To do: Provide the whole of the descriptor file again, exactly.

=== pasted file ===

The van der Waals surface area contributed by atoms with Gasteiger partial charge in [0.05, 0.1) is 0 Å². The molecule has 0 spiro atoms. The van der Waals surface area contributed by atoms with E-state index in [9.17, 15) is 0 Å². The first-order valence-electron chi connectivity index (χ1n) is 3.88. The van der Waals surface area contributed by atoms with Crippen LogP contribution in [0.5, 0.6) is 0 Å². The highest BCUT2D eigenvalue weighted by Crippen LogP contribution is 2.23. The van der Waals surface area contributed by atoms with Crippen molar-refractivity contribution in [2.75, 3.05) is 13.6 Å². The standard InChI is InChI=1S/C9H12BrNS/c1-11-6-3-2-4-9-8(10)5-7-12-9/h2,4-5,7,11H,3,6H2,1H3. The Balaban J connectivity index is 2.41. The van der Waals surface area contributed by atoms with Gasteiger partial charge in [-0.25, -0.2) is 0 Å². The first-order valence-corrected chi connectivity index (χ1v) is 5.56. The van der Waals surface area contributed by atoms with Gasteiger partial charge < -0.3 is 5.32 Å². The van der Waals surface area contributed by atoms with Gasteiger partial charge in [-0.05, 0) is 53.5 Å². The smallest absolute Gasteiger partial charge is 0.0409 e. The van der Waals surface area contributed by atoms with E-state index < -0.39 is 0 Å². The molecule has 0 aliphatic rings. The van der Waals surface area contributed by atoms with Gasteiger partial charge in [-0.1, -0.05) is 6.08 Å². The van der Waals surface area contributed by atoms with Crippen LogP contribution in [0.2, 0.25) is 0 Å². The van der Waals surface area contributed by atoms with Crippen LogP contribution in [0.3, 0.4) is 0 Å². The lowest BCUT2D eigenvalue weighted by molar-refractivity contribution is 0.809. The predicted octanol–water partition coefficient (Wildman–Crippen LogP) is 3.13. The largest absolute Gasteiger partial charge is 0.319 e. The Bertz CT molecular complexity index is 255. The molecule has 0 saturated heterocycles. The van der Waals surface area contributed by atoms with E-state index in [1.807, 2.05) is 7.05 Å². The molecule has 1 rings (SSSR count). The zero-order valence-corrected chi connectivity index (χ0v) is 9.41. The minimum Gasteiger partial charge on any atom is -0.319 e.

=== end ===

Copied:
The van der Waals surface area contributed by atoms with Gasteiger partial charge in [0.05, 0.1) is 0 Å². The molecule has 0 spiro atoms. The van der Waals surface area contributed by atoms with E-state index in [9.17, 15) is 0 Å². The first-order valence-electron chi connectivity index (χ1n) is 3.88. The van der Waals surface area contributed by atoms with Crippen LogP contribution in [0.5, 0.6) is 0 Å². The highest BCUT2D eigenvalue weighted by Crippen LogP contribution is 2.23. The van der Waals surface area contributed by atoms with Crippen molar-refractivity contribution in [2.75, 3.05) is 13.6 Å². The standard InChI is InChI=1S/C9H12BrNS/c1-11-6-3-2-4-9-8(10)5-7-12-9/h2,4-5,7,11H,3,6H2,1H3. The Balaban J connectivity index is 2.41. The van der Waals surface area contributed by atoms with Gasteiger partial charge in [-0.25, -0.2) is 0 Å². The first-order valence-corrected chi connectivity index (χ1v) is 5.56. The van der Waals surface area contributed by atoms with Gasteiger partial charge < -0.3 is 5.32 Å². The van der Waals surface area contributed by atoms with Gasteiger partial charge in [-0.05, 0) is 53.5 Å². The smallest absolute Gasteiger partial charge is 0.0409 e. The van der Waals surface area contributed by atoms with E-state index < -0.39 is 0 Å². The molecule has 0 aliphatic rings. The van der Waals surface area contributed by atoms with Gasteiger partial charge in [-0.1, -0.05) is 6.08 Å². The van der Waals surface area contributed by atoms with Crippen LogP contribution in [0.2, 0.25) is 0 Å². The van der Waals surface area contributed by atoms with Crippen LogP contribution in [0.3, 0.4) is 0 Å². The lowest BCUT2D eigenvalue weighted by molar-refractivity contribution is 0.809. The predicted octanol–water partition coefficient (Wildman–Crippen LogP) is 3.13. The largest absolute Gasteiger partial charge is 0.319 e. The Bertz CT molecular complexity index is 255. The molecule has 0 saturated heterocycles. The van der Waals surface area contributed by atoms with E-state index in [1.807, 2.05) is 7.05 Å². The molecule has 1 rings (SSSR count). The zero-order valence-corrected chi connectivity index (χ0v) is 9.41. The minimum Gasteiger partial charge on any atom is -0.319 e.